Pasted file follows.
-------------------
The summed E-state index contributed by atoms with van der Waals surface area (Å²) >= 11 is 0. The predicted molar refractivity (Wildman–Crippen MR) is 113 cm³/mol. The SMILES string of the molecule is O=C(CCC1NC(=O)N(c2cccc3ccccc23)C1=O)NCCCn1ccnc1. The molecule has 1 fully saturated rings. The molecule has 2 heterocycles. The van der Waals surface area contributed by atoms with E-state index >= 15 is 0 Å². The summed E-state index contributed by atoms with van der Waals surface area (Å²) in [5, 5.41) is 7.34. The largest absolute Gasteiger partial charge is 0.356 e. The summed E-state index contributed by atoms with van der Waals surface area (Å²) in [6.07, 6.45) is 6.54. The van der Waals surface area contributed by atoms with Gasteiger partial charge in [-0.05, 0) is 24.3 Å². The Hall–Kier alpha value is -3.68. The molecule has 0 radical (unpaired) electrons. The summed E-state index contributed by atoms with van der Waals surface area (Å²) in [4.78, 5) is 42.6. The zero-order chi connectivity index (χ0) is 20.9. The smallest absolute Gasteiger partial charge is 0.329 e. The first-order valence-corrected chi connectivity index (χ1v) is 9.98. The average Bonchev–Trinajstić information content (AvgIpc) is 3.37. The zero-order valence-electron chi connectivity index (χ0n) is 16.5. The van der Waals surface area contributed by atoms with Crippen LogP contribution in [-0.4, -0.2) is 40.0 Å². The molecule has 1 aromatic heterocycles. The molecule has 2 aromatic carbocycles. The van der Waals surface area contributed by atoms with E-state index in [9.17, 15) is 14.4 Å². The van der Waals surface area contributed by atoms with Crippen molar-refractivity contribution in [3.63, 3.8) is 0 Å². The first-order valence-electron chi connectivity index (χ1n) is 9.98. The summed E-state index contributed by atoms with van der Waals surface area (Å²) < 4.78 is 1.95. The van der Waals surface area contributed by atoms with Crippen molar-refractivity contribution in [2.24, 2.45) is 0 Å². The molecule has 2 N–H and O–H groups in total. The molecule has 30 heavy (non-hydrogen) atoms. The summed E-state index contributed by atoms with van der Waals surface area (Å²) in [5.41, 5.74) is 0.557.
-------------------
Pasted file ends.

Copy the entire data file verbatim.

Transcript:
The summed E-state index contributed by atoms with van der Waals surface area (Å²) >= 11 is 0. The predicted molar refractivity (Wildman–Crippen MR) is 113 cm³/mol. The SMILES string of the molecule is O=C(CCC1NC(=O)N(c2cccc3ccccc23)C1=O)NCCCn1ccnc1. The molecule has 1 fully saturated rings. The molecule has 2 heterocycles. The van der Waals surface area contributed by atoms with E-state index >= 15 is 0 Å². The summed E-state index contributed by atoms with van der Waals surface area (Å²) in [5, 5.41) is 7.34. The largest absolute Gasteiger partial charge is 0.356 e. The summed E-state index contributed by atoms with van der Waals surface area (Å²) in [6.07, 6.45) is 6.54. The van der Waals surface area contributed by atoms with Gasteiger partial charge in [-0.05, 0) is 24.3 Å². The Hall–Kier alpha value is -3.68. The molecule has 0 radical (unpaired) electrons. The summed E-state index contributed by atoms with van der Waals surface area (Å²) in [4.78, 5) is 42.6. The zero-order chi connectivity index (χ0) is 20.9. The smallest absolute Gasteiger partial charge is 0.329 e. The first-order valence-corrected chi connectivity index (χ1v) is 9.98. The average Bonchev–Trinajstić information content (AvgIpc) is 3.37. The zero-order valence-electron chi connectivity index (χ0n) is 16.5. The van der Waals surface area contributed by atoms with Crippen LogP contribution in [-0.4, -0.2) is 40.0 Å². The molecule has 1 aromatic heterocycles. The molecule has 2 aromatic carbocycles. The van der Waals surface area contributed by atoms with E-state index in [9.17, 15) is 14.4 Å². The van der Waals surface area contributed by atoms with Crippen molar-refractivity contribution in [3.63, 3.8) is 0 Å². The first-order valence-electron chi connectivity index (χ1n) is 9.98. The summed E-state index contributed by atoms with van der Waals surface area (Å²) < 4.78 is 1.95. The van der Waals surface area contributed by atoms with Crippen molar-refractivity contribution in [2.24, 2.45) is 0 Å². The molecule has 2 N–H and O–H groups in total. The molecule has 30 heavy (non-hydrogen) atoms. The summed E-state index contributed by atoms with van der Waals surface area (Å²) in [5.41, 5.74) is 0.557.